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My top 10 things about canal boats

Top 10 things about canal boats

Location: on the British canal system

Here is a list of my top 10 things about canal boats, just my thoughts, other people may have more to add.

1) Getting closer to nature

When on my canal boat I find that I have more time to appreciate nature and the world around me. I see all sorts of waterways life, like the birds who live in and around the water. I have seen a kingfisher twice now. I have started to learn more different types of birds, plants and fish. You start to see different types of natural behaviour, like when there are a lot of bubbles appearing on the surface of the water that often means that there are a lot of fish feeding there or the crayfish are grubbing about.

2) People are friendly

People along the canals are often there to relax as a way to unwind, that means that they are more open and friendly, and also there is a community of boaters who all generally stick together to help one another. When people go somewhere to relax they are often more friendly, my Granddad and his wife used to go down for a walk by the canals and stand on a bridge and wave to whatever boats went past. Children are also more excited about boats as it is out of their normal way of life.

3) The link to history

Canal boats were not just for the leisure industry they have a long heritage of working. This created a new subculture with its own art, the roses and castles come to mind. There is a history on each canal, why it was built, how long was it a working canal, any major events happen nearby. There is also the link to the other culture of the working boatmen and their families. They became a people apart like the gypsies and had their own culture and values.

4) You have more time to just stand and stare

When on a boat I find that everything just does not seem so important to rush through it. Time can be taken enjoying things, watching nature, cleaning, taking a walk. You transform in to a mindset where there is always time and you don’t have to try to cram every last little bit of doing in to your day. If it takes 3 days to clean the outside of your boat because you keep being distracted by the little ducklings and talking to people walking past then who cares that you could have done it in three hours if you cut out all the distractions. Time can be taken just to be.

5) You own your own front door

Nothing, I repeat, nothing is like knowing that you own your own front door that no-one can throw you out without a long struggle. It gives you a sense of security and a place to escape the world. Once you shut the door you are in your own space. You could own a house, but why would you when you can own a boat?

6) A lovely fire

Who does not like a fire, you light it and it heats the boat through and through, also you can cook on it. I have cooked soup and heated up water for tea on my stove while watching the flickering firelight through the glass door. It takes you back in time to when there was a slower pace of life and there was time to enjoy the little things in life, like a hot chocolate and a slice of cake.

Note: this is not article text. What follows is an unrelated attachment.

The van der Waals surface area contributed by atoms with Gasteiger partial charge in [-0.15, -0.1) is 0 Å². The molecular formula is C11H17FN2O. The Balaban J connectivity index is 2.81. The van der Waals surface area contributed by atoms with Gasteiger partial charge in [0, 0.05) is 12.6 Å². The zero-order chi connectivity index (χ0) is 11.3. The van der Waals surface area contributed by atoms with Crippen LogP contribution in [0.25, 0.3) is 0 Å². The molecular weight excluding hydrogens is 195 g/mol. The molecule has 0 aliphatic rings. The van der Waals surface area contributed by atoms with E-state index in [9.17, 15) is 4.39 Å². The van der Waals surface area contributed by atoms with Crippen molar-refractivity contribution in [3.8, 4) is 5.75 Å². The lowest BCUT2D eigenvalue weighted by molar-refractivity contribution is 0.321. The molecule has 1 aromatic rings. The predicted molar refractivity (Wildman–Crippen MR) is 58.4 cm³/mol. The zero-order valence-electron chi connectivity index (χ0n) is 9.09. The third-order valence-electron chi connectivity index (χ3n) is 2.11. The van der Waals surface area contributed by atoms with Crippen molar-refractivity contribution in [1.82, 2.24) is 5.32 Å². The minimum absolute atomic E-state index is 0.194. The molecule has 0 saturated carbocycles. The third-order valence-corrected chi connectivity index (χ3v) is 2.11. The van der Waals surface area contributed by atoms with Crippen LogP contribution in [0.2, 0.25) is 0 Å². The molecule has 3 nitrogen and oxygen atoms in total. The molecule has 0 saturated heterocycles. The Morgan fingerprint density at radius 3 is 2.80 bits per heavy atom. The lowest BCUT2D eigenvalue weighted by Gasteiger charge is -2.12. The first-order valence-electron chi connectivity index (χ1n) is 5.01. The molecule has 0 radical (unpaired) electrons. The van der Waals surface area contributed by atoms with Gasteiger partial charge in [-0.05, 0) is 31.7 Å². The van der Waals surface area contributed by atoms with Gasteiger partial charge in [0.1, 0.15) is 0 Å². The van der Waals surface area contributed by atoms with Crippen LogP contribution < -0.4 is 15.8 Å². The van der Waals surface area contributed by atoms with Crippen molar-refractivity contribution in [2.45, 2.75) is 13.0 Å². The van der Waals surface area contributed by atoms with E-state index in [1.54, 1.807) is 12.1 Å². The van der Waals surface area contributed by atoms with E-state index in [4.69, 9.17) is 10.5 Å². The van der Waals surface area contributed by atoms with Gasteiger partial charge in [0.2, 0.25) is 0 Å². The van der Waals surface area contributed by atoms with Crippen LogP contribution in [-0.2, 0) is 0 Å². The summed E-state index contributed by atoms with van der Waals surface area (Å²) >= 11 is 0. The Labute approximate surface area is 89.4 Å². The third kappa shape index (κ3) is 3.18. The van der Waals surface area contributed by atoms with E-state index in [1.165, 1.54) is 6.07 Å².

7) The beauty of the boats

The canal boats are all individual art, they bring bright colours to the waterway and have a lot of really interesting names that you can speculate on the story behind. Finding unusual boat names is one of my favourite games to play when travelling. People decorate their boats with all different types of art, from traditional roses and castles to traditional Celtic designs to disguising their boat as a German U-boat. There is always something to see.

8) The ease of travel

If you don’t like your neighbours then just pull up your mooring pins and float away and find some more nicer ones. You can see the country while still having all the comforts of home. Alright, you can’t travel anywhere quickly but who needs speed? The pleasure is in the travelling, taking it slow and enjoying the scenery. The journey is the destination.

9) The engineering of the canals

Look at the aqueducts (the obvious being the Pontcysyllte aqueduct on the Llangollen canal), look at the tunnels (Blissworth, Standedge, Islington), look at the locks (any of them, especially the staircase ones), they are all magnificent designs and take your breath away, especially considering that mostly, when they were built it was all by hand. This was back in the days of the ‘Navvies’ who dug almost all of the canals. I haven’t travelled far yet to see these magnificent structures but I have seen pictures and am looking forward to it.

10) Good for the environment

Most boaters end up using less energy and have a smaller carbon footprint than people who live in a land based house. This is partly because people who choose to live on a boat are often the people more aware of nature and partly because it does not take so much energy to heat a small space or light a small room and partly because boaters need to be aware of their battery levels so they don’t destroy their batteries by using too much electricity. Anything that is good for the environment is a plus in my book.

3 Responses

  1. I was disappointed nothing was written about Industrial Archeology, and the monuments to the Industrial Revolution. I can think of Chedderton, the Shirley Bone Mill, Anderton Lift, the mills and factories lining the canals, the stop locks, Braunston and its history, etc, etc

    • Hi Tonz, I will be writing more about these things as I visit and learn about them, this post is just about the things I love about canal boats 🙂

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